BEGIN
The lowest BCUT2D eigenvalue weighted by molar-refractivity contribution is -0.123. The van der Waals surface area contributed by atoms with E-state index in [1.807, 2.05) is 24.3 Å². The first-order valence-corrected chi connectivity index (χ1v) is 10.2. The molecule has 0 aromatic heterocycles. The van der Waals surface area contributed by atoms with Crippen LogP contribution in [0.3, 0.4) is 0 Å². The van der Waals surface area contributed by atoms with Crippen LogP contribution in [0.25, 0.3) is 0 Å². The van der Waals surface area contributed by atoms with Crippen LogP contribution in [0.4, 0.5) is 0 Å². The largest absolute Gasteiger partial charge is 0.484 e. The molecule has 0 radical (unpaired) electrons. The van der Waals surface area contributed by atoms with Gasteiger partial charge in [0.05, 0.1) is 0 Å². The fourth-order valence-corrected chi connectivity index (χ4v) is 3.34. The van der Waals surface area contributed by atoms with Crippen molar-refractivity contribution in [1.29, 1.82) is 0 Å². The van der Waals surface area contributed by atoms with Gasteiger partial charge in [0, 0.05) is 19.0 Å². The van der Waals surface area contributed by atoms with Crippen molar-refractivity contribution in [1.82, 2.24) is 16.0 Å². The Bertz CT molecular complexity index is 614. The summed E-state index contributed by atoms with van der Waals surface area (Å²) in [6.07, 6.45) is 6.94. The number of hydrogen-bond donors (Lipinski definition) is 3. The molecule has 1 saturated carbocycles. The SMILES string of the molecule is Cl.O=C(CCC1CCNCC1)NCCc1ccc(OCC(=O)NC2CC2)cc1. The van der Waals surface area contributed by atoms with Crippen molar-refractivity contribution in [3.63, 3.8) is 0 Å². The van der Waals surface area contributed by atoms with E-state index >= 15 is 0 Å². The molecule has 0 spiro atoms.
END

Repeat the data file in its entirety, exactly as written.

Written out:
The lowest BCUT2D eigenvalue weighted by molar-refractivity contribution is -0.123. The van der Waals surface area contributed by atoms with E-state index in [1.807, 2.05) is 24.3 Å². The first-order valence-corrected chi connectivity index (χ1v) is 10.2. The molecule has 0 aromatic heterocycles. The van der Waals surface area contributed by atoms with Crippen LogP contribution in [0.3, 0.4) is 0 Å². The van der Waals surface area contributed by atoms with Crippen LogP contribution in [0.25, 0.3) is 0 Å². The van der Waals surface area contributed by atoms with Crippen LogP contribution in [0.4, 0.5) is 0 Å². The largest absolute Gasteiger partial charge is 0.484 e. The molecule has 0 radical (unpaired) electrons. The van der Waals surface area contributed by atoms with Gasteiger partial charge in [0.05, 0.1) is 0 Å². The fourth-order valence-corrected chi connectivity index (χ4v) is 3.34. The van der Waals surface area contributed by atoms with Crippen molar-refractivity contribution in [1.29, 1.82) is 0 Å². The van der Waals surface area contributed by atoms with Gasteiger partial charge in [0, 0.05) is 19.0 Å². The van der Waals surface area contributed by atoms with Crippen molar-refractivity contribution in [1.82, 2.24) is 16.0 Å². The Bertz CT molecular complexity index is 614. The summed E-state index contributed by atoms with van der Waals surface area (Å²) in [6.07, 6.45) is 6.94. The number of hydrogen-bond donors (Lipinski definition) is 3. The molecule has 1 saturated carbocycles. The SMILES string of the molecule is Cl.O=C(CCC1CCNCC1)NCCc1ccc(OCC(=O)NC2CC2)cc1. The van der Waals surface area contributed by atoms with Crippen molar-refractivity contribution in [3.63, 3.8) is 0 Å². The van der Waals surface area contributed by atoms with E-state index >= 15 is 0 Å². The molecule has 0 spiro atoms.